Maze Runner: The Scorch Trials


Maze Runner The Scorch Trials

You’ve got to learn how to crawl before you learn how to run mazes.

(2015) Young Adult Sci-Fi (20th Century Fox) Dylan O’Brien, Thomas Brodie-Sangster, Kaya Scodelario, Ki Hong Lee, Rosa Salazar, Dexter Darden, Alexander Flores, Jacob Lofland, Giancarlo Esposito, Patricia Clarkson, Aidan Gillen, Terry Dale Parks, Kathryn Smith-McGlynn, Lili Taylor, Barry Pepper, J. Nathan Simmons, Alan Tudyk, Lora Martinez-Cunningham. Directed by Wes Ball

It seems that whenever you’re in the middle segment of a cinematic trilogy, there’s always a bit of a letdown; there’s usually more exposition that action and it lacks the kind of energy that marks the first installment, nor the emotional punch of the third. Would that happen to this sequel to the successful young adult science fiction adaptation The Maze Runner?

Following the conclusion of that film, the survivors of the Glade are brought into an underground facility, a way station before being taken to their final destination. No, that doesn’t sound sinister at all, right? In any case, Thomas (O’Brien) hooks up with Aris (Lofland), a survivor of a different Maze (there are apparently many of them) and discovers the truth about the facility – it is wholly owned by WCKD (pronounced “wicked,” possibly the most unsubtle acronym ever), the corporate blackhearts who created the Mazes and they’re conducting medical experiments on the kids who have made it this far.

Naturally, this doesn’t appeal much to Thomas and he takes the rest of his crew – Teresa (Scodelario), Newt (Brodie-Sangster), Minho (Lee), Frypan (Darden) and Winston (Flores) out of the frying pan and into the Scorch. The Scorch is the world above ground, an arid desert with unpredictable weather patterns, terrifying storms and creatures that roam the wasteland by night. A trip to the local mall leads to the discovery that they are victims of the Flare, a virus that turns the victims homicidal and utterly insane.

Thomas and the gang are looking for The Right Arm, an underground resistance group who may be able to shelter them from WCKD who clearly want them back badly; the chief scientist for WCKD, Dr. Ava Paige (Clarkson) has sent her assassin Janson (Gillen) to go fetch Thomas and his tank engine…er, crew.

After being captured by Jorge (Esposito) and his daughter Brenda (Salazar), they get away from WCKD and head out to find Marques, the man who might be able to find the Right Arm. Once again, it’s back into the fire as a happening party turns into a 90s rave and turns into a real bad trip. Once the kids find the Right Arm, however, they are going to find out that there are worse beasts in the wasteland than madmen, and that courage may not be enough to get them all through. Making it out alive may not be in the cards for all of them, but there may be worse things ahead for all of them.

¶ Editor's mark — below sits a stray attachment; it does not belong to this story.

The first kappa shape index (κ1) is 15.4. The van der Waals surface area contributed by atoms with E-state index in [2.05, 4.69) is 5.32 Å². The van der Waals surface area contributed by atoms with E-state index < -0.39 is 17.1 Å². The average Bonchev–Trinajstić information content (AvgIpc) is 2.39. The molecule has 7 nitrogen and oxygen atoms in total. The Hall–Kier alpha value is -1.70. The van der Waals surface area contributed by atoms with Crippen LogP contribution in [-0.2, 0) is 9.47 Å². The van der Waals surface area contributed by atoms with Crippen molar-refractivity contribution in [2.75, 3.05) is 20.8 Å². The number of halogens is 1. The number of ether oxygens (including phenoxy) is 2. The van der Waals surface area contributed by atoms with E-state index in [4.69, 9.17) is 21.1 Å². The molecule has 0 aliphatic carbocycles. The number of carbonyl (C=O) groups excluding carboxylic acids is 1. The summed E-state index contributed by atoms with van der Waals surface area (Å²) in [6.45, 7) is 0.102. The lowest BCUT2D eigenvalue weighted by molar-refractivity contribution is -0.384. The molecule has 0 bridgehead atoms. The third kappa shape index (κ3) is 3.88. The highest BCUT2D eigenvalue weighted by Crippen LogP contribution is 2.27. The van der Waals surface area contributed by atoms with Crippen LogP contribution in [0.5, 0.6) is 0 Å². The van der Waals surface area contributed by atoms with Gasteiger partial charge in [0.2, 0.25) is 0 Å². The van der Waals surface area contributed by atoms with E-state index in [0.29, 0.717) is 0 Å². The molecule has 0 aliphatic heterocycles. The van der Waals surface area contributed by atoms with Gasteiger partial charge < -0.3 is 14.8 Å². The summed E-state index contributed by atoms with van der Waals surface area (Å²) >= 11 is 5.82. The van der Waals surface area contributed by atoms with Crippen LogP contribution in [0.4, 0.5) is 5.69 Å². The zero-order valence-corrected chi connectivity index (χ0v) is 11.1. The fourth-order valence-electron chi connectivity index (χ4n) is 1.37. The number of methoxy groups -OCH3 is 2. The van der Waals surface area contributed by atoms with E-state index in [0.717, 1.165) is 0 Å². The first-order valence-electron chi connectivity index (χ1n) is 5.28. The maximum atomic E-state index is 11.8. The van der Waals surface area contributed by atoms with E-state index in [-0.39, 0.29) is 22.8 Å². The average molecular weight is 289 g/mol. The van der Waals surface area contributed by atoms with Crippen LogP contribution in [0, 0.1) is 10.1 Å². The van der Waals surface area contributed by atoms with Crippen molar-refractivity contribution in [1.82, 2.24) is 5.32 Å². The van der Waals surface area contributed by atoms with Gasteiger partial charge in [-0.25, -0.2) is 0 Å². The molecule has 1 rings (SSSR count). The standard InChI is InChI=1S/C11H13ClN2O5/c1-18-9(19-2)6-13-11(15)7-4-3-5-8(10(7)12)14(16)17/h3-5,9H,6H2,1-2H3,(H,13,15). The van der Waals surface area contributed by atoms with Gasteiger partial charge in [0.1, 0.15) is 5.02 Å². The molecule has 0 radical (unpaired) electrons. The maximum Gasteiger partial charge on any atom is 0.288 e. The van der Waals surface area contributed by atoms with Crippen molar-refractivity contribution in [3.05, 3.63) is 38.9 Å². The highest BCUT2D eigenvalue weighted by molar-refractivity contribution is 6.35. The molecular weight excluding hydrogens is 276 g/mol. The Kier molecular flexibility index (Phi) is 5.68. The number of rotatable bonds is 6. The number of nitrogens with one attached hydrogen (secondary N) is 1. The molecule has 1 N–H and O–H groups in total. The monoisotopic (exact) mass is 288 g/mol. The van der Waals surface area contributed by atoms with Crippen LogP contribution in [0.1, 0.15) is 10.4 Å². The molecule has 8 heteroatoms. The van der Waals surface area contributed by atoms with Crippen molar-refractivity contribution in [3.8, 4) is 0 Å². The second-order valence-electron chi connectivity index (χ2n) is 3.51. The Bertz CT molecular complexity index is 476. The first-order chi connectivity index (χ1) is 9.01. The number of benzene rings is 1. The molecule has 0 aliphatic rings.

No need to keep you in suspense; this isn’t as good as the first movie. That movie had a kinetic energy that is severely lacking here. Not that there aren’t some superior action scenes; there are, but while Maze Runner felt like a sprint, this is more of a distance run. Most of the same folks that didn’t get snuffed in the first film are back with a passel of new characters as well as the bulk of the same talent behind the camera. The problem with middle films in trilogies is that they are often connectors, linking point A and point B. The middle of a story is never as interesting as the beginning or the end.

O’Brien is a little bit more animated here but the same problem that plagued the first movie plagues this one; Thomas isn’t a very interesting lead character. They try to make him that way with references to his unremembered past but the real issue is that Thomas acts like every teen hero in every cinematic adaptation of a young adult novel ever, and it really is kind of tiresome. There’s nothing here to distinguish it from its competition and even given that the audience this is playing too is a lot less discriminating, they aren’t dummies; they know lazy writing when they see it.

Most of the rest of the cast is adequate to decent; the most promising performer in the first film doesn’t appear here. It’s just that they’re not given a lot to work with; the characters are mostly bland, recycled from other stories and films. None of them really grab your attention much. That’s the problem with having characters who can’t remember their past; there isn’t a lot for the audience to hold onto other than their actions and when you’re talking about actions that are pretty much standard young adult fantasy fare that’s only worse. Even the zombie-like Flare victims don’t measure up to the monsters of The Walking Dead and the special effects here are pretty much standard.